This is leading to a change in mentality in the grassroots level of hockey in Quebec as well. While certainly the higher levels are prepping the young players to one day play in the NHL, I’m talking specifically of lower level recreational leagues. The vast difference in mindsets between province are vast, and even in certain cases, the French bias can still be found in these levels, where kids are just playing to have fun. I personally have sat in the finals of tournaments here in Quebec, and have seen fights break out over the native tongue of some of the players. Keep in mind this is not taking place on the ice, where tensions understandably run high, but in the stands, where parents and siblings fling racial slurs towards Anglophone players on the team, and get into fights where authorities do end up having to get called to diffuse the situation. “I personally think it’s disgusting,” Monteuil defenseman Patrick Modafferi said. He himself being half French, half Italian, he has no allegiances in the French/English issue so evidently enveloping hockey all around Quebec. He agrees that the media is heavily to blame, and they need to refocus. “They don’t try very hard to cover up their agenda. It’s free press but when French speaking people read the newspaper in the morning and see how everything is related back to how French needs to be more dominant in Quebec over the English, they start to go along with it and it creates a lot of tension.”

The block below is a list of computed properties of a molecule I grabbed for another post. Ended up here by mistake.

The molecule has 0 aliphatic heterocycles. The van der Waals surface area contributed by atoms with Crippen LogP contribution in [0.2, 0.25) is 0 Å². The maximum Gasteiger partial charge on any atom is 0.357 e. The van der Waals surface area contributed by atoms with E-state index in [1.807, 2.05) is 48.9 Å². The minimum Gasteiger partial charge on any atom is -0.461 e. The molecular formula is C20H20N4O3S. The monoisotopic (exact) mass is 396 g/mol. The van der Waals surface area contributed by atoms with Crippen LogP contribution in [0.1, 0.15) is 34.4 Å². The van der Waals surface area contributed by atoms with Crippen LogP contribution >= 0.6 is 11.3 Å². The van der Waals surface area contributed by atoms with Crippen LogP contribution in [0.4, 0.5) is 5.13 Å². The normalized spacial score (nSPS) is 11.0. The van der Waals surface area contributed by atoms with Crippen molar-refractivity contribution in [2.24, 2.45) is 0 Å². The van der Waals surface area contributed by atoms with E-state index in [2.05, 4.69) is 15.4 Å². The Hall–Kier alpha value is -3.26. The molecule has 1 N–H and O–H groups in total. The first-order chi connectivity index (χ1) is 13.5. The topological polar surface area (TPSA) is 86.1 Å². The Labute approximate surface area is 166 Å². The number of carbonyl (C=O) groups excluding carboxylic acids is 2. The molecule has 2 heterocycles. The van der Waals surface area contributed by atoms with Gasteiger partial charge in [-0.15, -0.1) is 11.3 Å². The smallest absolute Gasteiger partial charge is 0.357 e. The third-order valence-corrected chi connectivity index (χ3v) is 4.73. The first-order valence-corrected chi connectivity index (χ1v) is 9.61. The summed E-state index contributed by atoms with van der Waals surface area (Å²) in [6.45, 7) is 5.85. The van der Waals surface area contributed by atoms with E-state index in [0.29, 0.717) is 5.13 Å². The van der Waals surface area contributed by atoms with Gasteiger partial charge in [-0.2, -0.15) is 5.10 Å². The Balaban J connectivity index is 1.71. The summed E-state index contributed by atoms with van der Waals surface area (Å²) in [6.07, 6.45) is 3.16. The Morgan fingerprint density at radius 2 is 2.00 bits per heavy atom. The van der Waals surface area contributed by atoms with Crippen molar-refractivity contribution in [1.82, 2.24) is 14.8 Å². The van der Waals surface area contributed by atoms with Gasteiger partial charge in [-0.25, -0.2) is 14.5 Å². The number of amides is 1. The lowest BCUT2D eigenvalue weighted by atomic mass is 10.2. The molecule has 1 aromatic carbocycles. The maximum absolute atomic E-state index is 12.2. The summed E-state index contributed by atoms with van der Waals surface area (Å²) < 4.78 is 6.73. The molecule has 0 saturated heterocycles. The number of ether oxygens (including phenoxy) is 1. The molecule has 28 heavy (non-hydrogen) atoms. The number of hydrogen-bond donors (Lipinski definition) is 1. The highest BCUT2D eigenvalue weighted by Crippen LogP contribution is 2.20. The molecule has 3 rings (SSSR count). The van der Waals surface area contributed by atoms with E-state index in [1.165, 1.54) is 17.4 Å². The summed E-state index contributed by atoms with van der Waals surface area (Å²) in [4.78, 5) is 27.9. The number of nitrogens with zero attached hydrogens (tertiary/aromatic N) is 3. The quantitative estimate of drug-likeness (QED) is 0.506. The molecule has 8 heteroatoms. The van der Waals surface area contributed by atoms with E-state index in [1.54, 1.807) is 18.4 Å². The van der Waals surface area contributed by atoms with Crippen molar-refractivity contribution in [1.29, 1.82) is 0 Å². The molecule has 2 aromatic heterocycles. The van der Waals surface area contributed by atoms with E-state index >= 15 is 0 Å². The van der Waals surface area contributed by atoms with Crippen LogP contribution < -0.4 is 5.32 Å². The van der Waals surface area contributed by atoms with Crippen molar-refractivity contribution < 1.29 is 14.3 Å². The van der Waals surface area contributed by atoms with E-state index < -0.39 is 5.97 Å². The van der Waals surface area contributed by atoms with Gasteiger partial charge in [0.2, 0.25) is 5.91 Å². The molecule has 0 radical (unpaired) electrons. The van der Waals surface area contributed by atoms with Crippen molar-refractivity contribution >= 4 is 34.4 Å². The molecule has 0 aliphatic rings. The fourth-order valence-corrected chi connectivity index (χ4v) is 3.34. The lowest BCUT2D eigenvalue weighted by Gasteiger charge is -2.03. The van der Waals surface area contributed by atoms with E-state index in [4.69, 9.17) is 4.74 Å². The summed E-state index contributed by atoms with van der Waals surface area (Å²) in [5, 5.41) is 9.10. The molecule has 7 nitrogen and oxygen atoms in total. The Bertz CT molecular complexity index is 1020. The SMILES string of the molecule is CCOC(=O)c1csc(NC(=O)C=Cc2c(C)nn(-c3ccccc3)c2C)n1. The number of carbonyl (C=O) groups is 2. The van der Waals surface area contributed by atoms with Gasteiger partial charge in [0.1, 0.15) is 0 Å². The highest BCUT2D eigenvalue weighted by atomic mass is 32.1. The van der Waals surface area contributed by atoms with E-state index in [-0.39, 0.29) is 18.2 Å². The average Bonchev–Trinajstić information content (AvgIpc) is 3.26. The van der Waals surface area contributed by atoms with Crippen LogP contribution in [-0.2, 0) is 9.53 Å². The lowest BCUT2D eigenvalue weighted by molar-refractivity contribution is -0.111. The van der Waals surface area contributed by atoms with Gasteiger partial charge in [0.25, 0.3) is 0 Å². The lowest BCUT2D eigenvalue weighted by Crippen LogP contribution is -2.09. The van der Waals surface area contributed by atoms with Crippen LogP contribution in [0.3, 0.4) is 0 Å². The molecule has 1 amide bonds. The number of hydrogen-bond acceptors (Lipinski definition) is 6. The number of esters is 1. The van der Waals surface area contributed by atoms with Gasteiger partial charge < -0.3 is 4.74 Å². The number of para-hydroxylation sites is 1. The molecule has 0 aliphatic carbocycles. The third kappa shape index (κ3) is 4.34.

The philosophy was painfully evident to one student, who preferred to remain anonymous. “When I used to live in Calgary, I played hockey and the vibe you would get from that is so much different. Back there it was a bunch of kids playing to have fun. Once I moved here and started playing, it was totally different. The whole argument over the French and English is something you don’t get back in Calgary.” While he agrees that it’s not a good thing to have, he understands where the popular opinion is coming from. “A lot of the people in the media now were growing up when the Habs had dynasty teams led by players from Quebec. The team is really a part of the culture, so I understand that they want more hometown players to feel connected to the French roots, but I don’t think they should be mixing politics into stuff like this. It’s a bad idea.”

When racism starts to permeate into the attitudes of youth hockey, played by kids and teenagers to have fun, I think everyone can agree that there is something wrong with the way people are approaching the situation. I feel that the only way to break out from the current mindset is to simply be more progressive. Many of the old-timers are set in their ways, yet hopefully with the ushering in of a new generation of people entering the workforce, hockey can go back to being a culturally significant form of entertainment for Montrealers everywhere, and stop being a political tool used by press and politicians alike to gain favour with the people.